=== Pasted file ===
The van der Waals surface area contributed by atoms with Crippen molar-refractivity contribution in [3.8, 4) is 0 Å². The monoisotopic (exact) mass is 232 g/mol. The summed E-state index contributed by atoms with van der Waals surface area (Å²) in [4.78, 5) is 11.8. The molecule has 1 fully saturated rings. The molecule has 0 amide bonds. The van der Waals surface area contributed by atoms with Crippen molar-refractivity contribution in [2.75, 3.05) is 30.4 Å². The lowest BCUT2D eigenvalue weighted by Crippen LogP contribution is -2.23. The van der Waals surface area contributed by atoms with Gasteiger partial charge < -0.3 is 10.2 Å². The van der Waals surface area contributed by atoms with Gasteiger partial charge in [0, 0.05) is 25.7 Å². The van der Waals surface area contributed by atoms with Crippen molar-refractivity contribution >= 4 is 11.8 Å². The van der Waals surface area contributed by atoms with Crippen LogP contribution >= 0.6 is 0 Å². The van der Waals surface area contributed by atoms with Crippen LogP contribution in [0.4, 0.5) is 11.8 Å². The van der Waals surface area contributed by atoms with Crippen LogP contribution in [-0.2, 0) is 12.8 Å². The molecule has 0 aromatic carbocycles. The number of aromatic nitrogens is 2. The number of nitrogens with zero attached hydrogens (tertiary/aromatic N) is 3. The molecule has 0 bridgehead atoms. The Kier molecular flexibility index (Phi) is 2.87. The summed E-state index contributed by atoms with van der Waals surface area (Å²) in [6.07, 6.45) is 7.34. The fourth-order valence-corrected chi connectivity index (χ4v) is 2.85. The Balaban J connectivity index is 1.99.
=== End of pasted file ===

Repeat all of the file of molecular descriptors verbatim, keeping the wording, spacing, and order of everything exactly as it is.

The van der Waals surface area contributed by atoms with Crippen molar-refractivity contribution in [3.8, 4) is 0 Å². The monoisotopic (exact) mass is 232 g/mol. The summed E-state index contributed by atoms with van der Waals surface area (Å²) in [4.78, 5) is 11.8. The molecule has 1 fully saturated rings. The molecule has 0 amide bonds. The van der Waals surface area contributed by atoms with Crippen molar-refractivity contribution in [2.75, 3.05) is 30.4 Å². The lowest BCUT2D eigenvalue weighted by Crippen LogP contribution is -2.23. The van der Waals surface area contributed by atoms with Gasteiger partial charge < -0.3 is 10.2 Å². The van der Waals surface area contributed by atoms with Gasteiger partial charge in [0, 0.05) is 25.7 Å². The van der Waals surface area contributed by atoms with Crippen molar-refractivity contribution >= 4 is 11.8 Å². The van der Waals surface area contributed by atoms with Crippen LogP contribution >= 0.6 is 0 Å². The van der Waals surface area contributed by atoms with Crippen LogP contribution in [0.4, 0.5) is 11.8 Å². The van der Waals surface area contributed by atoms with Crippen LogP contribution in [-0.2, 0) is 12.8 Å². The molecule has 0 aromatic carbocycles. The number of aromatic nitrogens is 2. The number of nitrogens with zero attached hydrogens (tertiary/aromatic N) is 3. The molecule has 0 bridgehead atoms. The Kier molecular flexibility index (Phi) is 2.87. The summed E-state index contributed by atoms with van der Waals surface area (Å²) in [6.07, 6.45) is 7.34. The fourth-order valence-corrected chi connectivity index (χ4v) is 2.85. The Balaban J connectivity index is 1.99.